Quiroga v. United States of America
ORDER to SHOW CAUSE signed by Magistrate Judge Erica P. Grosjean on 11/6/2017. Show Cause Response due by 12/11/2017.(Lundstrom, T)
UNITED STATES DISTRICT COURT
EASTERN DISTRICT OF CALIFORNIA
MONICO J. QUIROGA, III,
Case No. 1:17-cv-01301- LJO-EPG-HC
ORDER TO SHOW CAUSE
UNITED STATES OF AMERICA,
Petitioner is a state prisoner proceeding pro se with a petition for writ of habeas corpus
18 pursuant to 28 U.S.C. § 2254. Petitioner appears to challenge his 2016 Kern County Superior
19 Court conviction.
Rule 4 of the Rules Governing Section 2254 Cases requires preliminary review of a
23 habeas petition and allows a district court to dismiss a petition before the respondent is ordered
24 to file a response, if it “plainly appears from the petition and any attached exhibits that the
25 petitioner is not entitled to relief in the district court.”
A petitioner in state custody who is proceeding with a petition for writ of habeas corpus
27 must exhaust state judicial remedies. 28 U.S.C. § 2254(b)(1). The exhaustion doctrine is based
28 on comity to the state court and gives the state court the initial opportunity to correct the state’s
1 alleged constitutional deprivations. Coleman v. Thompson, 501 U.S. 722, 731 (1991); Rose v.
2 Lundy, 455 U.S. 509, 518 (1982). A petitioner can satisfy the exhaustion requirement by
3 providing the highest state court with a full and fair opportunity to consider each claim before
4 presenting it to the federal court. O’Sullivan v. Boerckel, 526 U.S. 838, 845 (1999); Duncan v.
5 Henry, 513 U.S. 364, 365 (1995); Picard v. Connor, 404 U.S. 270, 276 (1971).
If Petitioner has not sought relief in the California Supreme Court for the claims that he
7 raises in the instant petition, the Court cannot proceed to the merits of those claims. 28 U.S.C.
8 § 2254(b)(1). Here, Petitioner states that he sought relief for his claims by filing complaints with:
9 the Kern County Sheriff’s Office (ECF No. 1 at 2, 20–22, 25)1; the Bakersfield Police
10 Department (ECF No. 1 at 3, 48); and the Kern County Grand Jury (ECF No. 1 at 3, 52). The
11 Court also notes that the attachments to the petition demonstrate that Petitioner also filed letters
12 with the Los Angeles County Civil Grand Jury, the United States Department of Justice’s Civil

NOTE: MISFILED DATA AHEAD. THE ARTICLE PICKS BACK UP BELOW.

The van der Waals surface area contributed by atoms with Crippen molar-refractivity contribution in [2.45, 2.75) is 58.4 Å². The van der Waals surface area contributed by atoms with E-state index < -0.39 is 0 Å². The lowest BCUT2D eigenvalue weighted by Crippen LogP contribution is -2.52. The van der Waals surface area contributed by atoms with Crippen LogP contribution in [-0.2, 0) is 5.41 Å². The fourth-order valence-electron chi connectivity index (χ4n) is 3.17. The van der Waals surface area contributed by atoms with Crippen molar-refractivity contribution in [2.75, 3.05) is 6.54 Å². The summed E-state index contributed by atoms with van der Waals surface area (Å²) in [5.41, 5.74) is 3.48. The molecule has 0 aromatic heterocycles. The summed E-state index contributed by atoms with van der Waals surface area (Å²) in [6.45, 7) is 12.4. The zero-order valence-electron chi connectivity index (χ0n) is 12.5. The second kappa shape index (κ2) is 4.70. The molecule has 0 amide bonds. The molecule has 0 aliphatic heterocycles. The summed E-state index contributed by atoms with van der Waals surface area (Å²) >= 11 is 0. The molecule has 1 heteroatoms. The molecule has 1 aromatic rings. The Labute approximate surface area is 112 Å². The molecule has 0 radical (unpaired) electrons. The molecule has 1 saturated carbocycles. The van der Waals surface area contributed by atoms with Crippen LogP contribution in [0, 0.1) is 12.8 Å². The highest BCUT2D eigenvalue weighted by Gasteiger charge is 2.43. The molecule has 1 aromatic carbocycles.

13 Rights Division, the Office of the Attorney General, and the Office of the Inspector General.
14 (ECF No. 1 at 31–34, 36–40, 44–46, 53). Petitioner also filed a state habeas petition in the Kern
15 County Superior Court. (ECF No. 1 at 6, 56).
Although Petitioner has sought relief with various entities, it appears that Petitioner has
17 not presented any of his claims to the California Supreme Court. (ECF No. 1 at 5–6). It is
18 possible, however, that Petitioner has presented his claims to the California Supreme Court and
19 failed to indicate this to the Court. Thus, Petitioner must inform the Court whether his claims
20 have been presented to the California Supreme Court, and if possible, provide the Court with a
21 copy of the petition filed in the California Supreme Court that includes the claims now presented
22 and a file stamp showing that the petition was indeed filed in the California Supreme Court.
Accordingly, IT IS HEREBY ORDERED that Petitioner shall show cause why the
26 petition should not be dismissed for failure to exhaust state court remedies within THIRTY (30)
27 days from the date of service of this order.
Page numbers refer to the ECF page numbers stamped at the top of the page.
Petitioner is forewarned that failure to follow this order may result in dismissal of the
2 petition pursuant to Federal Rule of Civil Procedure 41(b) (a petitioner’s failure to prosecute or
3 to comply with a court order may result in a dismissal of the action).
IT IS SO ORDERED.
November 6, 2017
UNITED STATES MAGISTRATE JUDGE
Disclaimer: Justia Dockets & Filings provides public litigation records from the federal appellate and district courts. These filings and docket sheets should not be considered findings of fact or liability, nor do they necessarily reflect the view of Justia.
Why Is My Information Online?